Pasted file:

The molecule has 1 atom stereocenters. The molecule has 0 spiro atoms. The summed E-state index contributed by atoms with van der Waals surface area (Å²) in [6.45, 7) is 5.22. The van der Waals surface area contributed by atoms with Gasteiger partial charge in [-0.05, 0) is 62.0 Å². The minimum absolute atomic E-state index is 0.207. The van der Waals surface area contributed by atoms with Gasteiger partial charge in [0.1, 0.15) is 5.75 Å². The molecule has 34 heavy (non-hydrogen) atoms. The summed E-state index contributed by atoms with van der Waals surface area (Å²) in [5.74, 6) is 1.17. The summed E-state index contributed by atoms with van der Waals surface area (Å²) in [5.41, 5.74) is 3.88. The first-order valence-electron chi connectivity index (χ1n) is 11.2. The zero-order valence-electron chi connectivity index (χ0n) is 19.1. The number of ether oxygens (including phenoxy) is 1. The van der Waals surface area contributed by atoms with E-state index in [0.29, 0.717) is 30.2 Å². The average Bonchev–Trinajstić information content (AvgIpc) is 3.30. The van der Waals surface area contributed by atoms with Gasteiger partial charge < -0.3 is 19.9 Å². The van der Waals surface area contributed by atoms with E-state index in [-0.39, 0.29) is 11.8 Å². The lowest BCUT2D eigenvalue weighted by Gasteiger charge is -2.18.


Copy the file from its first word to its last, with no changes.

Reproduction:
The molecule has 1 atom stereocenters. The molecule has 0 spiro atoms. The summed E-state index contributed by atoms with van der Waals surface area (Å²) in [6.45, 7) is 5.22. The van der Waals surface area contributed by atoms with Gasteiger partial charge in [-0.05, 0) is 62.0 Å². The minimum absolute atomic E-state index is 0.207. The van der Waals surface area contributed by atoms with Gasteiger partial charge in [0.1, 0.15) is 5.75 Å². The molecule has 34 heavy (non-hydrogen) atoms. The summed E-state index contributed by atoms with van der Waals surface area (Å²) in [5.74, 6) is 1.17. The summed E-state index contributed by atoms with van der Waals surface area (Å²) in [5.41, 5.74) is 3.88. The first-order valence-electron chi connectivity index (χ1n) is 11.2. The zero-order valence-electron chi connectivity index (χ0n) is 19.1. The number of ether oxygens (including phenoxy) is 1. The van der Waals surface area contributed by atoms with E-state index in [0.29, 0.717) is 30.2 Å². The average Bonchev–Trinajstić information content (AvgIpc) is 3.30. The van der Waals surface area contributed by atoms with Gasteiger partial charge < -0.3 is 19.9 Å². The van der Waals surface area contributed by atoms with E-state index in [-0.39, 0.29) is 11.8 Å². The lowest BCUT2D eigenvalue weighted by Gasteiger charge is -2.18.